Despite The Amazing Race's popularity, the show is not without its share of criticism and controversy. Main problems include:

  • Bunching, where teams are constantly grouped together due to bottlenecks such as chartered flights and pre-planned hours of operation of businesses
  • The stunt casting of teams where producers have tended to cast models, actors and, more recently, past reality show stars.
  • Clues becoming less cryptic in later seasons; e.g., directing teams to a specific location as opposed to giving them a clue or picture that they must decipher in order to find their next destination.
  • The design of challenges, especially those requiring eating large volumes of food or that require "needle in a haystack" searching.
  • The introduction of the Yield, and the reduction in the number of Fast Forwards available.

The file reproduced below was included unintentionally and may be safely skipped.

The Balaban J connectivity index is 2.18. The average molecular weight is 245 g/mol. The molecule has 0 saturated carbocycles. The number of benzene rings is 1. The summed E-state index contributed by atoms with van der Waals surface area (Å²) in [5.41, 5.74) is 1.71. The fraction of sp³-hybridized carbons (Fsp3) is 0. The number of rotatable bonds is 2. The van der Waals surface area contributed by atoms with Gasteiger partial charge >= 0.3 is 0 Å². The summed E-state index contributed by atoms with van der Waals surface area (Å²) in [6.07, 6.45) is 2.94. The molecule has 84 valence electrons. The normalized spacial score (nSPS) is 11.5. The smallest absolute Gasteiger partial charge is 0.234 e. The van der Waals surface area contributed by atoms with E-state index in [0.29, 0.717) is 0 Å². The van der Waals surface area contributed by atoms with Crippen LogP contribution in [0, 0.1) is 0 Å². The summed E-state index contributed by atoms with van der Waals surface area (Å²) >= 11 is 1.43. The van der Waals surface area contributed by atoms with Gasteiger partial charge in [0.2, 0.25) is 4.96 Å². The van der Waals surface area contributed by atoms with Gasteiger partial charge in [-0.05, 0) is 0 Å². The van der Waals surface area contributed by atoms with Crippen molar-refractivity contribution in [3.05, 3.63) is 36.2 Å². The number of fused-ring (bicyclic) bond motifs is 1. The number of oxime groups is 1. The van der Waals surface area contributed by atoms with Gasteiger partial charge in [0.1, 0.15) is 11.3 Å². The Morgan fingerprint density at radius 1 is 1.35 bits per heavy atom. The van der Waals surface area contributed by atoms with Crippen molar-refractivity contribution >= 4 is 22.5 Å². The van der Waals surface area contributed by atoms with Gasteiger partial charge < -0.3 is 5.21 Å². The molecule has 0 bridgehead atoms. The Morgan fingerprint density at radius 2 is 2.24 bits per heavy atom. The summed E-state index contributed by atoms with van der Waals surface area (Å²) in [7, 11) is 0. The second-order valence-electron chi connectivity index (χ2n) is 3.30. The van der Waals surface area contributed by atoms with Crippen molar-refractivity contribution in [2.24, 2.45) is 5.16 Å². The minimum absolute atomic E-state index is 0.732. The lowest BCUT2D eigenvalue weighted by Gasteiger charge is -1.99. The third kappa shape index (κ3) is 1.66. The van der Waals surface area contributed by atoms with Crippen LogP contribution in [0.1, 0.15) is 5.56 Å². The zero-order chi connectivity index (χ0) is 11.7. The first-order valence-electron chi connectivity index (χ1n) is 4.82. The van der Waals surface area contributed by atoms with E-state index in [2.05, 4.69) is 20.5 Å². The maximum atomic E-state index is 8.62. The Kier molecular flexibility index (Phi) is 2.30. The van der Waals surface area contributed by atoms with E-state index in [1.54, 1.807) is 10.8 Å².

• Over-reliance of teams on local assistance and Ferns instead of relying on self-navigation.
  • The nature of the last leg of the race, where luck becomes more important than racing skill.
  • Excessive product placement, particularly in recent seasons such as Season 8.
  • The amount of spoiler information generated during some seasons, such as Season 7 and Season 11 (All-Stars).

Foreign versions

See The Amazing Race Asia for more information In October 2005, CBS optioned The Amazing Race for franchising to other countries. Sony Pictures Entertainment's AXN bought the rights to air and produce regional versions of The Amazing Race for Asia and Central Europe. The Amazing Race Asia is currently seeking applications for its second season and The Amazing Race Central Europe has yet to air.

This article is licensed under the GNU Free Documentation License.It uses material from the Wikipedia article "The Amazing Race (US TV series)". Reality TV World is not responsible for any errors or omissions this article may contain.